Friday, April 28, 2017

Stagecoach

Stagecoach owns and operates buses and trains in the UK, and to a lesser extent in Europe and America.

The price is down 50% from its 2015 high, likely due to fears over Brexit, terrorism/tourism, and regulatory changes (franchising of buses).

As a result, it trades with an EV/EBIT of about 9.

They compete with other companies for government contracts for particular routes/lines in the various areas where they operate, but there are scale benefits to this type of business (existing transportation equipment, workforce, government connections) which keeps barriers to entry high. So it's always the same few companies bidding, which keeps pricing rational and profitable.

Some cities may change how they set up these contracts, in effect keeping the revenue (franchising) and paying SGC rather than what SGC normally does which is collect the revenue itself. This could lead to slightly lower margins, but over the long term I wouldn't expect this to change the nature of the industry.

ROE is consistently in the double-digits. However, while the company seeks to deploy its earnings, it has ended up growing revenue but with lower margins. In my opinion, this is still okay as there are some aspects of the business which are growing quickly but still losing money, but could have moats some day, again because of the "network" nature of the industry and the oligopoly structure this leads to.

Here is a decent article on the company with more details.

Disclosure: Author has a long position in shares of SGC.UK

3 comments:

Anonymous said...

Why do you prefer that to Go-Ahead group? Don't you think that any company involved in UK rail is in a bad business?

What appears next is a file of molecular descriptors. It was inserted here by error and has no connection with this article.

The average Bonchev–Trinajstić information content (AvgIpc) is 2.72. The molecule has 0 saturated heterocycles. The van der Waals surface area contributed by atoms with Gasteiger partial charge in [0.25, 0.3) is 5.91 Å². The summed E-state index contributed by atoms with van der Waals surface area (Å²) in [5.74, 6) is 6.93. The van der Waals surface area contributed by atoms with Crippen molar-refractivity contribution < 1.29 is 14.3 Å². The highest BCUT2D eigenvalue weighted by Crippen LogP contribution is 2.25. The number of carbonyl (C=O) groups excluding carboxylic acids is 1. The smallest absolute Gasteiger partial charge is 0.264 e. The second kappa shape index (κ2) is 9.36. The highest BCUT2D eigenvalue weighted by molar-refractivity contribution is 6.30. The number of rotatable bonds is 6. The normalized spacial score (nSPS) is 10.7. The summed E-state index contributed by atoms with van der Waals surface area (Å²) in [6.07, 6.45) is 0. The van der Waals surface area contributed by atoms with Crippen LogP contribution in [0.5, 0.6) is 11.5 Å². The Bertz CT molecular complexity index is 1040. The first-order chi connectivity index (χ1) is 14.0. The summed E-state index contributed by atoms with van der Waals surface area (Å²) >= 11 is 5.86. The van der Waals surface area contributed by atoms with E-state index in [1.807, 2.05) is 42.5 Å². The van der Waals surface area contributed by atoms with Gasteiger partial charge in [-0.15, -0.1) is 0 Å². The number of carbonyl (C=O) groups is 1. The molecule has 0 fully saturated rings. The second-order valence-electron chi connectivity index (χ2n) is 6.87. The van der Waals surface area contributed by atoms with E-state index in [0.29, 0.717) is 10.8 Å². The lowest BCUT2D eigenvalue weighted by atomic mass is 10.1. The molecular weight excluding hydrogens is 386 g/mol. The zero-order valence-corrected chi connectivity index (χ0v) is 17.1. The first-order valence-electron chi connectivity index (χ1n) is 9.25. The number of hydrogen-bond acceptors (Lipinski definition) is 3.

Veeral Shah said...

Stagecoach is better than other public transport companies, for example First Group, in the UK.

Personally, I've been using train services provided by Stagecoach, and can say, their trains are better than Go-Ahead Group and First Group. They also have good bus coverage across the UK.

However, as a sector, I don't think its a long term (or even medium-term) investment. The sector requires huge investment, PR issues, strikes, lost of contracts, etc. Although ROCE is good for Stagecoach (around 20% avg for the last 5 years), their Debt is high as well. I hope the investment works out better for Saj than I think.

Trostis said...

Kind of agree with Veeral...

Margins squeeze HoH (and will continue to do so as the franchising system is implemented regionally), defeating the revenue growth and yielding declining profits too. Increasing CAPEX, which doesn't seem to be a cyclical expenditure, but more like business as usual to keep up with the competition. All UK bus KPIs deteriorating, with increasing accidents increasing insurance premiums. Tangible assets mostly consist of vehicles, with very low residual values. Just lost the largest source of revenue, the South West Trains franchise; individual contributions to revenue are not reported, but according to some sources it could be in the order of 25-30% of total (http://www.thisismoney.co.uk/money/news/article-3337694/Turnover-South-West-Trains-tops-1-billion-time-rising-ticket-sales-rise-Government-subsidy.html)...so declining margins with declining revenue :(

All in all, it could well be an overreaction to terrorism/Brexit, but I'd say there are some significant structural changes affecting Stagecoach's future. It may not fall much deeper, but can't clearly see a lot of upside potential at this stage.

Regards.

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